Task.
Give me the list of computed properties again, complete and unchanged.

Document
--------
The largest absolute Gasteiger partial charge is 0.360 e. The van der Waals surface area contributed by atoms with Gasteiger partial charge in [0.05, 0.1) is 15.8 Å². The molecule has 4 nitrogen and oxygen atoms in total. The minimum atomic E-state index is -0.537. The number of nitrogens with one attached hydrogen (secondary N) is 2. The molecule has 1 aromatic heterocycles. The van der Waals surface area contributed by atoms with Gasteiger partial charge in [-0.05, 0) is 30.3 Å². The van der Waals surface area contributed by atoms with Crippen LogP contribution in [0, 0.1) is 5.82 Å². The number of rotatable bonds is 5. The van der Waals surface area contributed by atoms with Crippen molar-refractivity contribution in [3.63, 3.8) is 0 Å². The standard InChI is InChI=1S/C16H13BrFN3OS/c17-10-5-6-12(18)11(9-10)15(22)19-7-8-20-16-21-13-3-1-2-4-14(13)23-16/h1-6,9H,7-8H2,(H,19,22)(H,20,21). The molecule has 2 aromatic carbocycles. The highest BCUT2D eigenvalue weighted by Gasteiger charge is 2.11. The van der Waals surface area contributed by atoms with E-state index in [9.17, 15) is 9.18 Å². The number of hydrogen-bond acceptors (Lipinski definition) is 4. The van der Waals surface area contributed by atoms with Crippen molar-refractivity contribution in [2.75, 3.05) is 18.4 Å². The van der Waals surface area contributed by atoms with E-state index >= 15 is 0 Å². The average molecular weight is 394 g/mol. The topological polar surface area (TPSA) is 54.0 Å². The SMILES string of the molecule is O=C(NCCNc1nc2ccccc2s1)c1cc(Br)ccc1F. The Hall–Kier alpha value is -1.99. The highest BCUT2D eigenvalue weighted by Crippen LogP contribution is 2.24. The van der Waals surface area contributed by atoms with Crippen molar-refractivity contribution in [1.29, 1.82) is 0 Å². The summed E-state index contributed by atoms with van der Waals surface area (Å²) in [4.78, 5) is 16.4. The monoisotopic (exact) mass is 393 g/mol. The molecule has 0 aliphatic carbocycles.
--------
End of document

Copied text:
The largest absolute Gasteiger partial charge is 0.360 e. The van der Waals surface area contributed by atoms with Gasteiger partial charge in [0.05, 0.1) is 15.8 Å². The molecule has 4 nitrogen and oxygen atoms in total. The minimum atomic E-state index is -0.537. The number of nitrogens with one attached hydrogen (secondary N) is 2. The molecule has 1 aromatic heterocycles. The van der Waals surface area contributed by atoms with Gasteiger partial charge in [-0.05, 0) is 30.3 Å². The van der Waals surface area contributed by atoms with Crippen LogP contribution in [0, 0.1) is 5.82 Å². The number of rotatable bonds is 5. The van der Waals surface area contributed by atoms with Crippen molar-refractivity contribution in [3.63, 3.8) is 0 Å². The standard InChI is InChI=1S/C16H13BrFN3OS/c17-10-5-6-12(18)11(9-10)15(22)19-7-8-20-16-21-13-3-1-2-4-14(13)23-16/h1-6,9H,7-8H2,(H,19,22)(H,20,21). The molecule has 2 aromatic carbocycles. The highest BCUT2D eigenvalue weighted by Gasteiger charge is 2.11. The van der Waals surface area contributed by atoms with E-state index in [9.17, 15) is 9.18 Å². The number of hydrogen-bond acceptors (Lipinski definition) is 4. The van der Waals surface area contributed by atoms with Crippen molar-refractivity contribution in [2.75, 3.05) is 18.4 Å². The van der Waals surface area contributed by atoms with E-state index >= 15 is 0 Å². The average molecular weight is 394 g/mol. The topological polar surface area (TPSA) is 54.0 Å². The SMILES string of the molecule is O=C(NCCNc1nc2ccccc2s1)c1cc(Br)ccc1F. The Hall–Kier alpha value is -1.99. The highest BCUT2D eigenvalue weighted by Crippen LogP contribution is 2.24. The van der Waals surface area contributed by atoms with Crippen molar-refractivity contribution in [1.29, 1.82) is 0 Å². The summed E-state index contributed by atoms with van der Waals surface area (Å²) in [4.78, 5) is 16.4. The monoisotopic (exact) mass is 393 g/mol. The molecule has 0 aliphatic carbocycles.